News of the death of Richard Bradshaw casts a deep shadow over the old homestead. It reminds me of a conversation I once had with Andrew Chase (chef, restaurateur, composer and now food writer) who was also a big fan of Bradshaw and the amazing achievements of the COC under his aegis. Chase recalls having dinner at Biff’s after the opera and Bradshaw walked in to join a group at another table. “In New York or London or any major city,” pointed out Chase, “people would have stood and applauded their city’s great maestro. In Toronto, no one even glanced up. It made me so angry!”
Was it philistinism or Toronto diffidence? Or are they two sides of the same coin? I once wrote a fan letter to Richard Bradshaw—very gushy and heartfelt. Now I wish I had dared to send it. That was several years ago, and I was all aglow with enthusiasm for his gorgeous production of The Journey to Reims. I think of it as typical of the evenings he and the COC gave us in the last decade—enormously accomplished, with brilliant playing from the orchestra, a perfectly balanced ensemble on the stage, and a merry, highly sophisticated production of an opera that is rarely performed. It demands too many gifted soloists, you see, but there again Richard Bradshaw was able to do wondrous things. By personal charm in the early days and later because of the international reputation of his work, he brought extraordinary musicians to Toronto—some renowned, some discoveries of his own. Our city strives to be world-class in so many fields and disciplines and so often falls short. Bradshaw triumphed. He even pulled off the terribly difficult feat of taking an art form that is exceptionally highbrow and expensive and making it attractive to the general population without compromising his standards.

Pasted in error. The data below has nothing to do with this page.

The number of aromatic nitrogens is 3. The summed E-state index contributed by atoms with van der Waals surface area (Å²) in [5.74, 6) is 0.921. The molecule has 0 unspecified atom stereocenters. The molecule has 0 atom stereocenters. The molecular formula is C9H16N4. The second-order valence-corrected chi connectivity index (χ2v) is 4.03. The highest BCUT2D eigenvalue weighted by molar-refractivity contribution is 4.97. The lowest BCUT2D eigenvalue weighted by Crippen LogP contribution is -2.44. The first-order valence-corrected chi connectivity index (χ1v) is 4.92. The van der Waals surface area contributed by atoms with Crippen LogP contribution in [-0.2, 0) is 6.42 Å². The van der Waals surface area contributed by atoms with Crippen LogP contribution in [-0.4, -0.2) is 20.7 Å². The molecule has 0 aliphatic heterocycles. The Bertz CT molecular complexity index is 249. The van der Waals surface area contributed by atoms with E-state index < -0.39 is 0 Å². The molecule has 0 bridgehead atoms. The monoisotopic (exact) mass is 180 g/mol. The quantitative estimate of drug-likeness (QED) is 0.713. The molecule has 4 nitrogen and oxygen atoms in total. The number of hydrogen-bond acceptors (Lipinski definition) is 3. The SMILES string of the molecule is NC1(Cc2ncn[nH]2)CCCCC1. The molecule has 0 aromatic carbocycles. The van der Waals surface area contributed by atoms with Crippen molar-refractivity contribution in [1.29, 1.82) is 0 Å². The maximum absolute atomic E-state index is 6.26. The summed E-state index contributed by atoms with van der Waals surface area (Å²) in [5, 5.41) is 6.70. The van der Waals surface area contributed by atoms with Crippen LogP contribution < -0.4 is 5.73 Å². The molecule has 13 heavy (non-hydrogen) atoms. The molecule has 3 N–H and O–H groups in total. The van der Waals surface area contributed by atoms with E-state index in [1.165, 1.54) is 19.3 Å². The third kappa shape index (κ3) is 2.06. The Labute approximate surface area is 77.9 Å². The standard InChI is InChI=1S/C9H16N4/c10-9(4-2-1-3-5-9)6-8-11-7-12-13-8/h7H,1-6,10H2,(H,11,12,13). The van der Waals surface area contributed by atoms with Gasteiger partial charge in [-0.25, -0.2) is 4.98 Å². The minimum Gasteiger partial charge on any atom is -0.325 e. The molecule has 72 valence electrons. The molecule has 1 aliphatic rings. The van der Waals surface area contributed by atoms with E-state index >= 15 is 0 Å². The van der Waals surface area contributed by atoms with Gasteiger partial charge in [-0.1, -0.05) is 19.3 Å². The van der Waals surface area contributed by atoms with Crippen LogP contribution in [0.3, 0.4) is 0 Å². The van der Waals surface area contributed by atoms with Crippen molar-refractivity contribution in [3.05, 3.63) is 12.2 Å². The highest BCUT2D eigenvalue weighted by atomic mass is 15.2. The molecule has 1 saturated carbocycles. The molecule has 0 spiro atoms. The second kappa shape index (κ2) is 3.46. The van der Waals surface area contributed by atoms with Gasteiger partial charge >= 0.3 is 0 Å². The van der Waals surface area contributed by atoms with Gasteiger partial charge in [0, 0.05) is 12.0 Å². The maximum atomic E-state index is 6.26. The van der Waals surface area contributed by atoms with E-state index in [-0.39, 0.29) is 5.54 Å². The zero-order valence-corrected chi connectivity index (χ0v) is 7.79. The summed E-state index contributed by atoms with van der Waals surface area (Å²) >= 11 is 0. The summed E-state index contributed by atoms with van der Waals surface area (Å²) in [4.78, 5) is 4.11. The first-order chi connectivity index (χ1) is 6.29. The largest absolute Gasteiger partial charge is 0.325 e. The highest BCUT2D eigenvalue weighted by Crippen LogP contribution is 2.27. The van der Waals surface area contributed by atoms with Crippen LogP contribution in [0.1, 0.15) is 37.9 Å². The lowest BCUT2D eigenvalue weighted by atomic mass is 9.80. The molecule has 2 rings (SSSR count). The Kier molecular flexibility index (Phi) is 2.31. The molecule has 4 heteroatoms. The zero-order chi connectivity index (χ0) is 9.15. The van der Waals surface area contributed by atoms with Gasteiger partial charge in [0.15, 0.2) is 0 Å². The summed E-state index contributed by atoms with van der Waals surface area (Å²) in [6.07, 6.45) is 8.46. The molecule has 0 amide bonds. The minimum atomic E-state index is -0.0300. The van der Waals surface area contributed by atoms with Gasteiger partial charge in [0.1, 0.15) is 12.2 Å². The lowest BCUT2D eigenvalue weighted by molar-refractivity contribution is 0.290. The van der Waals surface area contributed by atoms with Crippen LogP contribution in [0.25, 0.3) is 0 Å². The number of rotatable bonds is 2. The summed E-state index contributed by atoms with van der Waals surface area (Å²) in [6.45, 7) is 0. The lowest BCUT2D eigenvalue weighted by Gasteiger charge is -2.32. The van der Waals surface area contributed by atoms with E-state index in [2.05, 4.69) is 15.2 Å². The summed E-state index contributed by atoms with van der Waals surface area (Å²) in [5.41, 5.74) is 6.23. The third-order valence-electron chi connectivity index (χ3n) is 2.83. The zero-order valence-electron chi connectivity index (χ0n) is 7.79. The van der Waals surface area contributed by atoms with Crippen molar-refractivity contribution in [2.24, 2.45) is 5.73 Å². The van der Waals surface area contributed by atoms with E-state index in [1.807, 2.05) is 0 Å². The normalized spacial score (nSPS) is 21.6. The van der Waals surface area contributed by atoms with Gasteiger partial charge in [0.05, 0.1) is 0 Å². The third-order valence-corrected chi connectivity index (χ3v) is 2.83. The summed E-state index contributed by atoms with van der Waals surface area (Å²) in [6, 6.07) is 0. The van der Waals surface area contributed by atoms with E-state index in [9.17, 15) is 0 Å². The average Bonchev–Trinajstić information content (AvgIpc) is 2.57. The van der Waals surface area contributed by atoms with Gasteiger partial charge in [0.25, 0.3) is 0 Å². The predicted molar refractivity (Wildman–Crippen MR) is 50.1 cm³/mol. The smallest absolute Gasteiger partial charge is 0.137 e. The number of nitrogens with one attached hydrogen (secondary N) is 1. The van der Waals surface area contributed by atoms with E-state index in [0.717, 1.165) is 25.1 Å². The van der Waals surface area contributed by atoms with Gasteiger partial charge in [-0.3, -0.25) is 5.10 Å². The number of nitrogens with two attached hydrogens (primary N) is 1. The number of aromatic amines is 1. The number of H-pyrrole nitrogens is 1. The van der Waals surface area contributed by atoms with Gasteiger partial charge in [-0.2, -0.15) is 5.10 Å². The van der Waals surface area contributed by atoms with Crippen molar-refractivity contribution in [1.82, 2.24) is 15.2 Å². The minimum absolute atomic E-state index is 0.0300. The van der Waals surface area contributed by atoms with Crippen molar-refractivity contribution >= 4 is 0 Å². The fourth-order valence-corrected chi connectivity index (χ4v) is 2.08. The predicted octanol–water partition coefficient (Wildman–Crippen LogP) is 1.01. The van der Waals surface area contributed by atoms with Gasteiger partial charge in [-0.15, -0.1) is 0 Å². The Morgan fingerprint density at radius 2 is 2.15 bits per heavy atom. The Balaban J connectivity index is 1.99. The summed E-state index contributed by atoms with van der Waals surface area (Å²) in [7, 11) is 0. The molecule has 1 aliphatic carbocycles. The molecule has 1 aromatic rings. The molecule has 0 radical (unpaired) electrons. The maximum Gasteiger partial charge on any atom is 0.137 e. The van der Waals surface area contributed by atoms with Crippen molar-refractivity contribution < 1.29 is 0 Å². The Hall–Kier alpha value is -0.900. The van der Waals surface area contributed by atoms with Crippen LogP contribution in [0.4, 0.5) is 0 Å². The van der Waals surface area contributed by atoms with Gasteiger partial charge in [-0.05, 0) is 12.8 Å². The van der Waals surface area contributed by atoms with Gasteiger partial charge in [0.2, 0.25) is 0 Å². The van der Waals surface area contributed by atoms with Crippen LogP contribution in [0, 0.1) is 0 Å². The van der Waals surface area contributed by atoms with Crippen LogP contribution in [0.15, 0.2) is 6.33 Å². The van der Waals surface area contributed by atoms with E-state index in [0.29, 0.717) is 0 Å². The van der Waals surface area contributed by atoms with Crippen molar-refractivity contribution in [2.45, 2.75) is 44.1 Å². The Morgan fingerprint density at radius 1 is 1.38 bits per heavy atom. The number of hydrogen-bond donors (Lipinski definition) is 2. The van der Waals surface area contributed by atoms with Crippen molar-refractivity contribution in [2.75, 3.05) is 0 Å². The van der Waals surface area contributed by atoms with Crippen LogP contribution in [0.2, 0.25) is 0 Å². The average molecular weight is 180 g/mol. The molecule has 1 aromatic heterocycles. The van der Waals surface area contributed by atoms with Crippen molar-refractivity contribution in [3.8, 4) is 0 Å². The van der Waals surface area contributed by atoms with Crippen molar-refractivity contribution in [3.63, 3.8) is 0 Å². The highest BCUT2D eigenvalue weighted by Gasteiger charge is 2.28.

Growing up in London, I was lucky enough to be exposed to a lot of fabulous opera; because of Bradshaw’s COC, my children have had the same magical experience. Not all the productions were perfect—I got a little tired of seeing the villain with a bald head and a leather trench coat in everything from Wagner to Britten—but Bradshaw lifted the quality of performance from the chorus and the orchestra to amazing heights. The only time I met him—over lunch at Jamie Kennedy Wine Bar with our mutual friend, Peter Simon, director of the Royal Conservatory of Music—he turned out to be delightful company, the repository of an inexhaustible store of good-natured anecdotes, all told with a conductor’s impeccable timing. I hope someone commissions a superb statue of Richard Bradshaw for the foyer of the opera house he created—a focus and memorial that his countless admirers can turn into a shrine to the man and to the concept of daring to settle for nothing less than excellence.